It seems like they perform the same guard change at the Presidential Palace every hour – in my case it started at 16:15, so I guess you can keep in mind it as a starting point for the hourly calculations.
The Panathenaic Stadium – where the first Olympics were held. Well, I saw it, but didn’t enter. The tickets are 10 EUR/p, and let’s say we bought them and payed 20 EUR for spending 5 min on the marble benches, taking some photos. But I’m very happy that we haven’t, because this really doesn’t make sense, and it’s very rude and unfair for taking this entrance fee for a passive activity like visiting a large piece of marble. It is beautiful, but it doesn’t fulfill you, best case your Instagram.
City Zen – the evening tea spot in Athens with a view of the Acropolis. Since we didn’t try anything besides tea, I can’t speak too much about their menu. But the place seems to be less popular than 360° and less pricey. If your main goal is to visit a rooftop bar with a view – it might be a very suitable place 🙂
And then preparations for the most important dinner of the year 🙂 Guess what, even here I managed to make a story with adventures!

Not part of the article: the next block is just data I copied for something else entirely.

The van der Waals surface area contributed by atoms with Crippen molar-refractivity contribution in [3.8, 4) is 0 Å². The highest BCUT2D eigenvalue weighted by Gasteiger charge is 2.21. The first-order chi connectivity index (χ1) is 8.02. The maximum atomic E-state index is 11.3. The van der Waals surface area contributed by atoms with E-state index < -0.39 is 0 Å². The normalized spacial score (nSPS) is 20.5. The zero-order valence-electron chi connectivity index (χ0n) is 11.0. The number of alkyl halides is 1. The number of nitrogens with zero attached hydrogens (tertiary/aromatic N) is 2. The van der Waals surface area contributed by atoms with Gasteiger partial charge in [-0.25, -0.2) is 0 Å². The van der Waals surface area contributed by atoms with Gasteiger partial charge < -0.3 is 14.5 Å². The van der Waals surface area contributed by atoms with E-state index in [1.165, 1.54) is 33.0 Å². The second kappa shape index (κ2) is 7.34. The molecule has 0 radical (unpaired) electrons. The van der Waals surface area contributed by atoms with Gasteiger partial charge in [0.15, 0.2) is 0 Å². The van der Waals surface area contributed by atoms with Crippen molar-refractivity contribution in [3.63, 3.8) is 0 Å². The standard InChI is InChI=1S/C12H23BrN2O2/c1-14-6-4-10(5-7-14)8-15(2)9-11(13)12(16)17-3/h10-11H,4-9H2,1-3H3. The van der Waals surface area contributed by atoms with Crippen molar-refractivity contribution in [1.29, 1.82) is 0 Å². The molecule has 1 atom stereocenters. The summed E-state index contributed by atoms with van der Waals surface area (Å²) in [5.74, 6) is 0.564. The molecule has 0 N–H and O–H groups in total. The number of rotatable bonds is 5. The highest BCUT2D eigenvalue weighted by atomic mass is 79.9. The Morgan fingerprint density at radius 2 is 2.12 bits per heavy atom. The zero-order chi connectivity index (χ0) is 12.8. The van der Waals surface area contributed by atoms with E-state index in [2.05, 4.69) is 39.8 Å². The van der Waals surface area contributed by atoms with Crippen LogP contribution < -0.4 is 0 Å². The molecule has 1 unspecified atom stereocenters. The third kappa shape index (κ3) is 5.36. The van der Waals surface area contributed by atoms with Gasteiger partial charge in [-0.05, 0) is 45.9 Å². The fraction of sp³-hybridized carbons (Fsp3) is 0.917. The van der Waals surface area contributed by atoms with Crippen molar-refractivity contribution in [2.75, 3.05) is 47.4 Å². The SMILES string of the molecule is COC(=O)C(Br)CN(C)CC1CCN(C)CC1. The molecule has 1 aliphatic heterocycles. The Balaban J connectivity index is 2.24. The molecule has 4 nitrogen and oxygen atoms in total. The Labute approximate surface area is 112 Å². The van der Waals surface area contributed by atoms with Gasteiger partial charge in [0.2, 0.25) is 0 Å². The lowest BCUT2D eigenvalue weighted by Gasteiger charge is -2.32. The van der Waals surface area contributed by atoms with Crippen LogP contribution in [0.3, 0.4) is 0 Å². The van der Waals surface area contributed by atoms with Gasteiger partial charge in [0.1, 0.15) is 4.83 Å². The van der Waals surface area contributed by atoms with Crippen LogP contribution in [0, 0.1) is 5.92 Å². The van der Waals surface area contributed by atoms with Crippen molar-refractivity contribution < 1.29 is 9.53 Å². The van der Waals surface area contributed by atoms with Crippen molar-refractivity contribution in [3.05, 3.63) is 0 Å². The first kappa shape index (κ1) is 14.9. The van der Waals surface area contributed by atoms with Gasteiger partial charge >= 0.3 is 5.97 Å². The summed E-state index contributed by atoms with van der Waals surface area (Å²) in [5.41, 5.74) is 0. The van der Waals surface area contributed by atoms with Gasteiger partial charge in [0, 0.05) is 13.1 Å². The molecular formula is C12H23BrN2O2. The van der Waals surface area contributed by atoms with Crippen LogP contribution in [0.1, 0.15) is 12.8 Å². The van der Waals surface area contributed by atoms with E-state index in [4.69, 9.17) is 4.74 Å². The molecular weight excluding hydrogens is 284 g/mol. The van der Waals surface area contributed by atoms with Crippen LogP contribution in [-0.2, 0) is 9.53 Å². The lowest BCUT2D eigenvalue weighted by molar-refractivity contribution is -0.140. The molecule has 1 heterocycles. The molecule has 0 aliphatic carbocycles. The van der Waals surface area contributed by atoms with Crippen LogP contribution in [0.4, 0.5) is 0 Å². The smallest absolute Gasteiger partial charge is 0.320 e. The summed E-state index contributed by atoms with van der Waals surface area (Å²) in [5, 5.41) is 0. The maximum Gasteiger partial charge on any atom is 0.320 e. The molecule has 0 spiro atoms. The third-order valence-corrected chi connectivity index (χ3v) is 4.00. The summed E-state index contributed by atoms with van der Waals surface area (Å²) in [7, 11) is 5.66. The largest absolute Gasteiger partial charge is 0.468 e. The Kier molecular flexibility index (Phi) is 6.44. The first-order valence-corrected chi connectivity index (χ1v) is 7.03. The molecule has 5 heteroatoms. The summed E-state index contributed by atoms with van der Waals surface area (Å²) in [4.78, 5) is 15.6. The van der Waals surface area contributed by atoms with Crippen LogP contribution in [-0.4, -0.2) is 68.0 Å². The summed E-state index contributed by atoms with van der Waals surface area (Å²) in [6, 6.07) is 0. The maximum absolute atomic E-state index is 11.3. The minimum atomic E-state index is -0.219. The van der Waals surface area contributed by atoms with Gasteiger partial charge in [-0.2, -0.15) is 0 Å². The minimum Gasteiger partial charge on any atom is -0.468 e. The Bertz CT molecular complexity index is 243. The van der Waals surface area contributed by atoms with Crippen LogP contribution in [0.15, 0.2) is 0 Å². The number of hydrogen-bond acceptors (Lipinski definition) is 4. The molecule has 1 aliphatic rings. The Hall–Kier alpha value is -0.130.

We made a reservation well in advance for a NYE dinner at Hotel St George Lycabettus
Here I have to quote my Instagram post from that evening (I can’t let the emotions go, unless I publish them somewhere))
Imagine you are booking a NYE dinner in a hotel calling themselves as: ‘AWARDED BEST LUXURY ROOFTOP VIEW HOTEL at World Luxury Hotel Awards 2017’
… and then you are placed at a table behind the DJs back next to the kitchen, in a hall which probably doesn’t function as a restaurant, even the ceiling is much lower than the first hall
Imagine you are in this very festive #newyearmood
… and then the Head Waiter says that he ensured everyone was informed about being placed in this ‘backyard’ and almost blames you actually lie, that you weren’t ?